Todd Palin: Way More Than a First Dude

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CORRECTION: The original version of this post said that MSNBC acquired Alaska state e-mails related to Todd Palin. It was

After a long public records fight, finally got the goods on Todd Palin’s role in the Alaska state government when his wife was governor. About 3,000 pages of e-mails just released show that Todd was more than a sounding board. He regularly got deeply involved in state official business, participating in matters such as a judicial appointment and contract negotiations with state employees. Todd was so involved, in fact, that the state withheld 243 e-mails on the grounds that, according to, “executive privilege extends to Todd Palin as an unpaid adviser to the government.” The e-mails reveal quite a bit about Sarah Palin as well, including how she wanted her staff to handle installation of a tanning bed in the governor’s mansion and how she could get the state to foot the bill for her family’s air travel.

Much of what’s contained within the e-mails is not completely new information, but the correspondence is still worth perusing if only to check out Sarah Palin the governor in her own often Blackberry-generated words.

Also, kudos to and the other news organizations that kept fighting to get these e-mails released. These documents may serve mostly as juicy tidbits for Sarah Palin critics, while other successful public records request have had far more impact. (Here, for example.) But every time journalists or citizens get documents under the power of the Freedom of Information Act, there’s a tiny ripple effect that backs up the public’s right to know. Getting information this way is usually a long, arduous and incredibly frustrating experience. It’s very tempting to give up; public officials often give insane reasons why they can’t provide information. (In this case, the state of Alaska initially said it would cost $15 million to retrieve these e-mails, for instance.) Here’s’s complete “backstory” on the e-mail release:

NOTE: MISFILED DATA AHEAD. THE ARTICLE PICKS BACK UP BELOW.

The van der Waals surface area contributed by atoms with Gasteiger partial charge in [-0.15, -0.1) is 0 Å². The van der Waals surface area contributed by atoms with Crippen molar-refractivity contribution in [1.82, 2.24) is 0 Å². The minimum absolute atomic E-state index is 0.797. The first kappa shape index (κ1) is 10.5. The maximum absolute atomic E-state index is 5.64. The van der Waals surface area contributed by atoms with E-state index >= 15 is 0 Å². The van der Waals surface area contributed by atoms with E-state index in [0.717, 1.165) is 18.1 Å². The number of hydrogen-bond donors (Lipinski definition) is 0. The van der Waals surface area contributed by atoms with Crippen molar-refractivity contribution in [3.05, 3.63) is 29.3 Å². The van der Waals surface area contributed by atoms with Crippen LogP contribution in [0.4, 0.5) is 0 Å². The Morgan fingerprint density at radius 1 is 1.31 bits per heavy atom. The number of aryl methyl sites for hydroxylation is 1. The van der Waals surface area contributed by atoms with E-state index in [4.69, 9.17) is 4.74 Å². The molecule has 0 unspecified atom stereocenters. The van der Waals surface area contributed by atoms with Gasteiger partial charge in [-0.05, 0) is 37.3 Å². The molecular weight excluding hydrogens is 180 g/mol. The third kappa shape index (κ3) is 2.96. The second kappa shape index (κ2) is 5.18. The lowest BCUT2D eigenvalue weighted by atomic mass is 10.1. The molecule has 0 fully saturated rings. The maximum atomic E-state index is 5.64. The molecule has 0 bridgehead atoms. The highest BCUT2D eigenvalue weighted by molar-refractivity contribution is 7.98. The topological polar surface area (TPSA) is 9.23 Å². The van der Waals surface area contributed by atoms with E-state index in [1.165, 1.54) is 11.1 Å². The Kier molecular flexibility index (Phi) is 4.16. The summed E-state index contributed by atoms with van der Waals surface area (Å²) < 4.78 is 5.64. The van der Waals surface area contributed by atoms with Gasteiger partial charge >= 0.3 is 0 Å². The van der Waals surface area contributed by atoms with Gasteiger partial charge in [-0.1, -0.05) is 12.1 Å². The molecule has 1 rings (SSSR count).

When, other news organizations and citizens of Alaska sought Palin e-mail records after she was named the Republican vice presidential running mate in August 2008, the state initially quoted a cost as high as $15 million for state technicians to find the e-mails, for state interns to print out the e-mails one at a time, for state lawyers to read them to determine what information could be withheld, and for a print shop to photocopy them.

That’s still the laborious approach the state has taken, at what it says is a cost of more than $500,000 in staff time, but the prices it is charging have come down considerably. The state charged only $323.58 for the records released this week.

State officials said they could not figure out how to electronically search or distribute the e-mails. But such work is the bread and butter of firms like Crivella West, a Pittsburgh company which offered to do that work for the state for free. After the state ignored its offer, contacted the company, which agreed to scan in the photocopies to turn them back into searchable text, and to set up the documents in a public archive.

State law specifies that staff should respond to public records requests within 10 days, but it took Alaska much longer than that to produce the e-mails: The original request for these new e-mails was made in September 2008 by Aram Roston, an investigative producer for NBC News. He left NBC at the end of that year, and Palin left the governor’s post the next July, but the request ground on without them.

A broader request by and other news organizations for all e-mails sent and received by the governor and about 50 top officials — about 25,000 in all — is still pending. Last week, Sarah Palin’s former staff, now working for Gov. Sean Parnell, requested additional time, as required by the public records law, to respond.

Disclosure of private e-mails from government officials has been a legal issue in many states. For example, this week in North Carolina, news organizations are pursing a lawsuit to see the e-mails of the former Democratic governor, Mike Easley, who used a private, secret e-mail account to conduct state business.

State courts usually rule that correspondence between government officials, about government business, are public records, whether they use their government e-mail accounts or private ones.

In a second Palin case filed by McLeod, the Alaska resident seeking access to her e-mails, a state judge in Alaska ruled last month that it’s not necessarily a violation of the public records law for public officials to use personal e-mail accounts. Those e-mails may be public records, but only if the state agency decides to preserve them. The state has indeed preserved thousands of such records, and someday we’ll expect to see more of them from the Palin administration.